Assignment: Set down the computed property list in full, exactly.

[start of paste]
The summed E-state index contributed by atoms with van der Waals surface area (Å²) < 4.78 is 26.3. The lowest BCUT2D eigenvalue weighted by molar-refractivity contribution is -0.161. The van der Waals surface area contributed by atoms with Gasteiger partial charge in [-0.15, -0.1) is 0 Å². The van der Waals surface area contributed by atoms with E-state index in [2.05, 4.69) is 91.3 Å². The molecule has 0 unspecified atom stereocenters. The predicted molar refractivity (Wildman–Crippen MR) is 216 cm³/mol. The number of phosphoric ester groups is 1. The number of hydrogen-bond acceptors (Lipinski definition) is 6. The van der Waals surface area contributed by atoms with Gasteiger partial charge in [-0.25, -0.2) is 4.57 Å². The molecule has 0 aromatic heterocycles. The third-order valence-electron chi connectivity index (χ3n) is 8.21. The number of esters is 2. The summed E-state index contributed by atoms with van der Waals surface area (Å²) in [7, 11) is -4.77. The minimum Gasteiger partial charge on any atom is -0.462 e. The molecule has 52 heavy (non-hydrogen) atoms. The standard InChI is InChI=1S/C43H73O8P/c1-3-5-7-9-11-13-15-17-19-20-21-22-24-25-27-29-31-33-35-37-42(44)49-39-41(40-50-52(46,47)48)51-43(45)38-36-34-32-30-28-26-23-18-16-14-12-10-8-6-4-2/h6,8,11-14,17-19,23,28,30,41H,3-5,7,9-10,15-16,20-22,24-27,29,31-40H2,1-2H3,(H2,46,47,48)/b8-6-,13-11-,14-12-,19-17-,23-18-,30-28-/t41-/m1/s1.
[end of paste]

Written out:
The summed E-state index contributed by atoms with van der Waals surface area (Å²) < 4.78 is 26.3. The lowest BCUT2D eigenvalue weighted by molar-refractivity contribution is -0.161. The van der Waals surface area contributed by atoms with Gasteiger partial charge in [-0.15, -0.1) is 0 Å². The van der Waals surface area contributed by atoms with E-state index in [2.05, 4.69) is 91.3 Å². The molecule has 0 unspecified atom stereocenters. The predicted molar refractivity (Wildman–Crippen MR) is 216 cm³/mol. The number of phosphoric ester groups is 1. The number of hydrogen-bond acceptors (Lipinski definition) is 6. The van der Waals surface area contributed by atoms with Gasteiger partial charge in [-0.25, -0.2) is 4.57 Å². The molecule has 0 aromatic heterocycles. The third-order valence-electron chi connectivity index (χ3n) is 8.21. The number of esters is 2. The summed E-state index contributed by atoms with van der Waals surface area (Å²) in [7, 11) is -4.77. The minimum Gasteiger partial charge on any atom is -0.462 e. The molecule has 52 heavy (non-hydrogen) atoms. The standard InChI is InChI=1S/C43H73O8P/c1-3-5-7-9-11-13-15-17-19-20-21-22-24-25-27-29-31-33-35-37-42(44)49-39-41(40-50-52(46,47)48)51-43(45)38-36-34-32-30-28-26-23-18-16-14-12-10-8-6-4-2/h6,8,11-14,17-19,23,28,30,41H,3-5,7,9-10,15-16,20-22,24-27,29,31-40H2,1-2H3,(H2,46,47,48)/b8-6-,13-11-,14-12-,19-17-,23-18-,30-28-/t41-/m1/s1.